Thoughts While Traveling Down the Road of My Fertility Treatment

At 3:30 a.m., I woke up feeling as if someone had a dull, rusty spoon swirling inside my uterus. The pain woke me up and was so intense even a prescription dose of Motrin couldn’t take the edge off. I am used to cramps, but why was this time so intense, so painful? Because I’m coming off my first IVF retrieval and implant cycle. So this period is akin to three at once with all the hormones I pushed into my body. And oh yeah. This period is a literal, visceral, physical reminder that I’m not pregnant. No matter how desperately I want to be.

Confusion and Chaos
My husband and I started down the fertility treatment road about nine months ago after having been trying to conceive on our own for about six months. I’m at that magical age where everything starts to fall apart and my likelihood of having children naturally (or as naturally as one can with science) seems to be about the same as being eaten by a shark or struck by lightning. We started much the same as others, I’m sure. An endless battery of tests and blood work and consultations. Discovering things piecemeal. Hearing one stat from my doctor different from other stats from reputable sources online. Talking to someone who’s been there, done that, and presenting info to the nurse only to be told I shouldn’t worry about that. Excuse me? This is my life and my future. Worrying is a given.

Shockingly, injecting myself daily wasn’t the worst, although knowing ahead of time that they might exacerbate anxiety in someone who deals with generalized anxiety disorder would have been nice. The worst was not knowing what constituted a “normal” reaction versus a “you should go to the hospital” reaction. For example, two of the meds should give no reaction. If I see a red mark, if my skin becomes hot or a lump forms, that’s bad. With another drug, that red mark where my skin becomes hot and a lump forms is perfectly normal. Yup. That would have been nice to know from the get-go before I was three seconds away from calling 911 and heading to the ER.

Infertility Laughs at Plans
What I’ve learned is the treatments follow my cycle. But not all treatments have the same schedule. Not even the same treatment will follow the same schedule two months in a row. Yup. For this Type-A gal, that makes life shall we say, interesting? I’m already trying to stay “normal” and not let the treatments take over everything. But it’s impossible because I can’t bank on anything not being a possible procedure day or a treatment day except those few days a month when Aunt Flo pays a call. And because of all the hormones raging through me, she may be delayed a few days compared with previous months and then my whole cycle I carefully charted is shot to hell. Fun times.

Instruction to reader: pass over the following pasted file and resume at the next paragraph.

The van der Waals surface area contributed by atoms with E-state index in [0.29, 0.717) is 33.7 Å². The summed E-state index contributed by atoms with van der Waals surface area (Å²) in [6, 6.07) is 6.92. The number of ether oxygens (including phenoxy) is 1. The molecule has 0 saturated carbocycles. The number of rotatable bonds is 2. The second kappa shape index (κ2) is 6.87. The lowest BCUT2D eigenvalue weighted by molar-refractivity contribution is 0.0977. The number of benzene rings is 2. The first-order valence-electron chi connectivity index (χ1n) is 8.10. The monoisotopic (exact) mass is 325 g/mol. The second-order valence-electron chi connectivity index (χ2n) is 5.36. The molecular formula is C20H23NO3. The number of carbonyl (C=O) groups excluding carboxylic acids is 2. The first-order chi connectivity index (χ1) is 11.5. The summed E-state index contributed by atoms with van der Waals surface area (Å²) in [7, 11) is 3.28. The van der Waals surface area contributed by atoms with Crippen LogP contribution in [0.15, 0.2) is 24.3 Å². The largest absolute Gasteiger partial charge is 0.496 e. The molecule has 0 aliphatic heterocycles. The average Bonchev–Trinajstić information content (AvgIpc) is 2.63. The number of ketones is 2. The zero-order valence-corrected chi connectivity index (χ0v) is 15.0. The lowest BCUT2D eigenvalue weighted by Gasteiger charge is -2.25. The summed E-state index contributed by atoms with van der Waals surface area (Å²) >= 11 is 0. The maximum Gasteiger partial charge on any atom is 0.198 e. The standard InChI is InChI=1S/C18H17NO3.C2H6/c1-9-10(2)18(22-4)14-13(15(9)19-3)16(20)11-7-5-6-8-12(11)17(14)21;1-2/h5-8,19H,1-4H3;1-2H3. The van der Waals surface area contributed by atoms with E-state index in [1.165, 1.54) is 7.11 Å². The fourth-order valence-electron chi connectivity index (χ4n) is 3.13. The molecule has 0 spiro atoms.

TMI Versus a Simple Answer
This one’s the worst for me. And the best, I guess. The hubs and I have an incredibly supportive group of friends we’ve told about what’s happening. Which means when I was giving myself shots alone because the hubs was away on business, my best friend came over so I wouldn’t be alone the first time. And another friend made me dinner and a third called her sister (who’s a nurse) to make sure the air bubble I saw in the syringe wasn’t going to kill me. But it means asking for help of these friends. Constantly. Or what feels like constantly. It’s stressing that I’m oversharing and becoming a nuisance when I answer, “Hey, how are you?” with a barrage of my latest symptoms, fears and rants. It’s wondering if/when they are going to think or say, “I’m out, I didn’t sign up for this” as I head into my second retrieval cycle knowing the meds are going to limit what I can do physically, and that they affect my anxiety and depression, to the point that it makes it hard to think straight.

I’m still in the middle of everything with three failed attempts total behind me and an unknown everything ahead of me. It’s hard to be rational and logical, and it’s hard not to think of myself as a failure. Because I feel like I failed. I can’t get pregnant. I can’t stay pregnant. My body is designed to do this. To grow, carry, and nurture a child. And for the first time in my life, I feel like I’m failing. I can’t study harder, I can’t practice more. There’s nothing I can do to fix things. Nothing except wait. Wait for the meds to work. Wait for the surgery. Wait to hear if things fertilize. Wait to see if the two embryos (out of a possible 12!) that are barely viable stick. And then wait to find out when I’ll start all over again. And again. And again.

But we, I keep forging ahead. Holding out hope that these treatments will work for us. That science will come through. Some days that hope is as big as the sun. Other days it’s a silver visible only under intense magnification. But it’s all I have. And, maybe just maybe we’ll hold our miracle in our arms. Someday.

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